TikTok, the fast-growing mobile video app, pledged Thursday to contribute $250 million to coronavirus relief efforts around the world.
The Chinese-based firm, which US officials and lawmakers have assailed for potential security risks, said the funds would be for “front line medical workers, educators, and local communities deeply affected by the global crisis.”
TikTok pledges $250 mn for COVID 19 relief
TikTok’s move follows similar announcements from technology firms including Google, Facebook and Netflix as well as from leaders of Microsoft, Amazon and Twitter.
“We are committed to playing our part in that global outpouring of mutual support and giving,” TikTok president Alex Zhu said in a statement.
“We want to magnify all we are seeing across our community and translate it into concrete relief for those most affected by this crisis.”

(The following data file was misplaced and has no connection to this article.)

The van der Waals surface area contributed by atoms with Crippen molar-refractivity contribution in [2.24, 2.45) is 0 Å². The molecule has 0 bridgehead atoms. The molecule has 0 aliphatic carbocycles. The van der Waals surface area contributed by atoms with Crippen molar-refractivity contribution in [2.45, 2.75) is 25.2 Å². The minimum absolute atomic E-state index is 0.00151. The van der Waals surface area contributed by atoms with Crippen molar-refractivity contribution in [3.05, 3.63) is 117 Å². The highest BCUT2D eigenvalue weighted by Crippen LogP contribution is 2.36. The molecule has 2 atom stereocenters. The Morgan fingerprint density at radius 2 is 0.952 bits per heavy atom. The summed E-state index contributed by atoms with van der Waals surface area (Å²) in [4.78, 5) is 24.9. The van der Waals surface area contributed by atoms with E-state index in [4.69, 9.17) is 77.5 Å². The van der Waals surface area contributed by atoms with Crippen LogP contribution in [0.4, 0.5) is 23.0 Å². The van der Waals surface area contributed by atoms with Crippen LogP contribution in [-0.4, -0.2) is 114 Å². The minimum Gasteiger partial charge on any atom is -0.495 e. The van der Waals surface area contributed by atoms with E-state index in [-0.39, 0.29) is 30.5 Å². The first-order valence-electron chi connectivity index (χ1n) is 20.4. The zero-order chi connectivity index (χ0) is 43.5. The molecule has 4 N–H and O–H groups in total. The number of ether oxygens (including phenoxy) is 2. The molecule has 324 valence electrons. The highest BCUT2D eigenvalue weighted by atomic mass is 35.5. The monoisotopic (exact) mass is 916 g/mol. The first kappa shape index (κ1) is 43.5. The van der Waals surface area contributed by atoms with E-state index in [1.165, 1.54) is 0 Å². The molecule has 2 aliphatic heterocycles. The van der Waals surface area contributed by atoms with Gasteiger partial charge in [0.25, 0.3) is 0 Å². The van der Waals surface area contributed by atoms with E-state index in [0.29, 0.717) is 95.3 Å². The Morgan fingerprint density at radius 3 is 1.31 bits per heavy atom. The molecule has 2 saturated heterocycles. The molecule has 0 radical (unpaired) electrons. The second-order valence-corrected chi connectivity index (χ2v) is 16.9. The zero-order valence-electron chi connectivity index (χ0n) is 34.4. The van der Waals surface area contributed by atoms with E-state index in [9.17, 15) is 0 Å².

Another $40 million will be donated to “organizations that serve groups representative of TikTok’s diverse user communities, including musicians, artists, nurses, educators, and families that have come together on our platform,” Zhu said.
TikTok said it would match $10 million in donations to its “community relief fund,” with some of that going to artists, songwriters, and music professionals hurt by cancelled performances and gig work.
Another $50 million will be applied to a “creative learning fund” to support distance learning efforts worldwide.
TikTok, popular with teens for its short music videos, has become one of the most widely used tafsir ahlam social platforms in recent months and has seen interest surge during the pandemic.
The application, owned by Chinese tech company ByteDance, saw 65 million worldwide downloads in March, according to analytics site SensorTower.
But officials from the FBI, the Justice Department and Homeland Security have warned that the video-sharing app could become another tool exploited by Chinese intelligence services.
TikTok has denied any ties with the Chinese government.
© JOEL SAGET / AFP TikTok said it would match $10 million in donations to its “community relief fund,” with some of that going to artists, songwriters, and music professionals hurt by cancelled performances and gig work.